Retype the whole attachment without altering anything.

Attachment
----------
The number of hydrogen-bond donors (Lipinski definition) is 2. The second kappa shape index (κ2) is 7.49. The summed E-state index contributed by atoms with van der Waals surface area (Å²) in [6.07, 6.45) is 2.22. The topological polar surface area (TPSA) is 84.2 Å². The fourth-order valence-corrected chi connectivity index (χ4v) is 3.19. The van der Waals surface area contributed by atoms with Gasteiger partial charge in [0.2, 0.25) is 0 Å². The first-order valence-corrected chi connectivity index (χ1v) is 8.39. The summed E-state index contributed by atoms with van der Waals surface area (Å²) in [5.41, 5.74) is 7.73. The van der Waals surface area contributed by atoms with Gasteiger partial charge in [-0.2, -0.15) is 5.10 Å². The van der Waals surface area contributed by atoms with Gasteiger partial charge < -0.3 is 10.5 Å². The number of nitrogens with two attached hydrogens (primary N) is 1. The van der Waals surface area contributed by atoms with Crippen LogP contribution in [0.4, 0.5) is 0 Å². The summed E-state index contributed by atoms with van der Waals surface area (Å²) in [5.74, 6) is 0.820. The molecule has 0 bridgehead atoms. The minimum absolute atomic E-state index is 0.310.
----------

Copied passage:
The number of hydrogen-bond donors (Lipinski definition) is 2. The second kappa shape index (κ2) is 7.49. The summed E-state index contributed by atoms with van der Waals surface area (Å²) in [6.07, 6.45) is 2.22. The topological polar surface area (TPSA) is 84.2 Å². The fourth-order valence-corrected chi connectivity index (χ4v) is 3.19. The van der Waals surface area contributed by atoms with Gasteiger partial charge in [0.2, 0.25) is 0 Å². The first-order valence-corrected chi connectivity index (χ1v) is 8.39. The summed E-state index contributed by atoms with van der Waals surface area (Å²) in [5.41, 5.74) is 7.73. The van der Waals surface area contributed by atoms with Gasteiger partial charge in [-0.2, -0.15) is 5.10 Å². The van der Waals surface area contributed by atoms with Gasteiger partial charge < -0.3 is 10.5 Å². The number of nitrogens with two attached hydrogens (primary N) is 1. The van der Waals surface area contributed by atoms with Crippen LogP contribution in [0.4, 0.5) is 0 Å². The summed E-state index contributed by atoms with van der Waals surface area (Å²) in [5.74, 6) is 0.820. The molecule has 0 bridgehead atoms. The minimum absolute atomic E-state index is 0.310.